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Know Oman

2 February 2017

  • Know Oman
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  • Know Oman
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  • Know Oman
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  • Know Oman
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  • Know Oman
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  • Know Oman
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  • Know Oman
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The Sultanate of Oman is an Arab country located on the south-eastern coast of the Arabian Peninsula. The country adheres to absolute monarchy and is the sixth longest-reigning monarch in the world.

The country has a desert climate with one of the hottest temperatures in the world. It has a vast gravel desert plain that encompasses most of the central region with mountain ranges along the north and southeast coasts.

Oman was once known as ‘Magan’ (Makkan) by the ancient Persian and Mesopotamian civilisation. It has an extensive collection of archaeological and historical relics which predates Islam. These relics are stored in museums throughout the country and provide visitors with unique opportunities to study the region’s history. While Oman shares many similarities with its Arabic neighbours such as Islamic faith and tribal beliefs, it maintains a distinct cultural identity.

The country’s presence on the Indian Ocean has allowed it to foster a strong maritime tradition. The Omani people have a long shipbuilding record and have historically been recognised as master shipbuilders. Maritime travel has played a major role in the country’s development since ancient times, with Sur being one of the most famous shipbuilding cities in the Indian Ocean.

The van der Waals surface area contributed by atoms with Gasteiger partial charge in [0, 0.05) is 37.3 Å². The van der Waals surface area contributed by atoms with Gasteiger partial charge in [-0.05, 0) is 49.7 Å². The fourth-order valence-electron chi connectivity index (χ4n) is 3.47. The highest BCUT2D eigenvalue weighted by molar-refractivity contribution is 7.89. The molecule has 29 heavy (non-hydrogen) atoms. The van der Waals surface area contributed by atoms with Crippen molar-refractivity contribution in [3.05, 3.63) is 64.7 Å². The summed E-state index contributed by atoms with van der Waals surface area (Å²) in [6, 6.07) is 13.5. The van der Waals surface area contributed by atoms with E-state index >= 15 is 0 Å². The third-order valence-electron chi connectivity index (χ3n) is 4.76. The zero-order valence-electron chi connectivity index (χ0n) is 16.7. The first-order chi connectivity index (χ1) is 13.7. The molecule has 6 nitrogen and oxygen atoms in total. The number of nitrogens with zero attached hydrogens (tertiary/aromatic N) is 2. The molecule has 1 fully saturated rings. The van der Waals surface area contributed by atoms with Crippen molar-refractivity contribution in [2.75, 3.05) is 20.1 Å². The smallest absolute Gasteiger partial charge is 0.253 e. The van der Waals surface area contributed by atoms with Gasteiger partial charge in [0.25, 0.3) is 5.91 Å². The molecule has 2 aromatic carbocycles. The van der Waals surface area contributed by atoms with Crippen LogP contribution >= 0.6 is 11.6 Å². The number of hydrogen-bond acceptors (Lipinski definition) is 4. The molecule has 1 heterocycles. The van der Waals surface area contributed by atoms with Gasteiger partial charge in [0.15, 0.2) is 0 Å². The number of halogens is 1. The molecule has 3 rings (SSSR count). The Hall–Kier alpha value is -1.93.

Muscat, the capital city of Oman, has been an important trading post since the 1st century. This historical port town in the Gulf of Oman has attracted foreign traders including Persians and Balochis. Modern Muscat’s economy emphasises trade, petroleum and port services.

Currently, Omani economy relies on industry (55.1%), services (47.2%) and agriculture (1.5%), according to the CIA World Factbook. 

The industry sector depends on crude oil production and refining, natural and liquefied natural gas (LNG) production, construction, cement, copper, steel, chemicals and fibre optics. The country’s main export partners include China, Japan, United Arab Emirates, South Korea, Thailand and Singapore.

The country’s services industry mostly focuses on tourism. It is experiencing rapid development with numerous luxury hotels being established throughout the country since the 1980s. These include beachside resorts, desert hotels and safari retreats.

The preservation of natural surroundings and cultural traditions enabled Oman to retain an “Old Arabia” spirit. This made the country popular for both ecological and historical tourism.

Oman has one of the most diverse environments in the Middle East with ancient monuments scattered throughout the region. Its strategic location near the Arabian Sea has resulted in more than 500 forts, castles and watch towers established throughout history.

One of the most famous structures is the Nakhal Fort, a large pre-Islamic fortification that was built to protect trade routes near an oasis area. It was rebuilt by architects in the 17th century and currently serves as a museum with various exhibits of historic guns.

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